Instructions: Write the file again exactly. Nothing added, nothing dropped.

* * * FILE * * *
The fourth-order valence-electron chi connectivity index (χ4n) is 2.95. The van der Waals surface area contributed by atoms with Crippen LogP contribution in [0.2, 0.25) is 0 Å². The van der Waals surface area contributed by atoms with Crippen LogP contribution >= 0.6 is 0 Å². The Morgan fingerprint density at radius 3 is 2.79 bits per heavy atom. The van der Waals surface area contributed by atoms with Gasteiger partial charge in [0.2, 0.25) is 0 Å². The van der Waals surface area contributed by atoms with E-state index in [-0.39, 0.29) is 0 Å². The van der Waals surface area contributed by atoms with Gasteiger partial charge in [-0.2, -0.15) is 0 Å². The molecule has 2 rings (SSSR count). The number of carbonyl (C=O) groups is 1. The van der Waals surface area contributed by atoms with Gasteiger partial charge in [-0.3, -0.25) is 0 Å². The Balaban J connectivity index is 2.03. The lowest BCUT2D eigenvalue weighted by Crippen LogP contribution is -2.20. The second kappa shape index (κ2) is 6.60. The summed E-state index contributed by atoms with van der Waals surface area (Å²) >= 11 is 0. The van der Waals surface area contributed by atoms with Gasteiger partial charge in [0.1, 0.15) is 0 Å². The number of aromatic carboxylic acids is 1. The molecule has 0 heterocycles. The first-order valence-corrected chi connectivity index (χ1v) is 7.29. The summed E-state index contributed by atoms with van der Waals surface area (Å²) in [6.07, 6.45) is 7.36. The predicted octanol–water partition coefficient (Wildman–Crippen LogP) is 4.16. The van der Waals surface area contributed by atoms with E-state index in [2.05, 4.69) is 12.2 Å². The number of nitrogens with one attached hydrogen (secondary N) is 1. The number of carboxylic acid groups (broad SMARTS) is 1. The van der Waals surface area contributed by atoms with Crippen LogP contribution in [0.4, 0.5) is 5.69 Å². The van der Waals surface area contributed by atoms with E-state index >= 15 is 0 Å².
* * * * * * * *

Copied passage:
The fourth-order valence-electron chi connectivity index (χ4n) is 2.95. The van der Waals surface area contributed by atoms with Crippen LogP contribution in [0.2, 0.25) is 0 Å². The van der Waals surface area contributed by atoms with Crippen LogP contribution >= 0.6 is 0 Å². The Morgan fingerprint density at radius 3 is 2.79 bits per heavy atom. The van der Waals surface area contributed by atoms with Gasteiger partial charge in [0.2, 0.25) is 0 Å². The van der Waals surface area contributed by atoms with E-state index in [-0.39, 0.29) is 0 Å². The van der Waals surface area contributed by atoms with Gasteiger partial charge in [-0.2, -0.15) is 0 Å². The molecule has 2 rings (SSSR count). The number of carbonyl (C=O) groups is 1. The van der Waals surface area contributed by atoms with Gasteiger partial charge in [-0.3, -0.25) is 0 Å². The Balaban J connectivity index is 2.03. The lowest BCUT2D eigenvalue weighted by Crippen LogP contribution is -2.20. The second kappa shape index (κ2) is 6.60. The summed E-state index contributed by atoms with van der Waals surface area (Å²) >= 11 is 0. The van der Waals surface area contributed by atoms with Gasteiger partial charge in [0.1, 0.15) is 0 Å². The number of aromatic carboxylic acids is 1. The molecule has 0 heterocycles. The first-order valence-corrected chi connectivity index (χ1v) is 7.29. The summed E-state index contributed by atoms with van der Waals surface area (Å²) in [6.07, 6.45) is 7.36. The predicted octanol–water partition coefficient (Wildman–Crippen LogP) is 4.16. The van der Waals surface area contributed by atoms with E-state index in [2.05, 4.69) is 12.2 Å². The number of nitrogens with one attached hydrogen (secondary N) is 1. The number of carboxylic acid groups (broad SMARTS) is 1. The van der Waals surface area contributed by atoms with Crippen LogP contribution in [0.4, 0.5) is 5.69 Å². The van der Waals surface area contributed by atoms with E-state index >= 15 is 0 Å².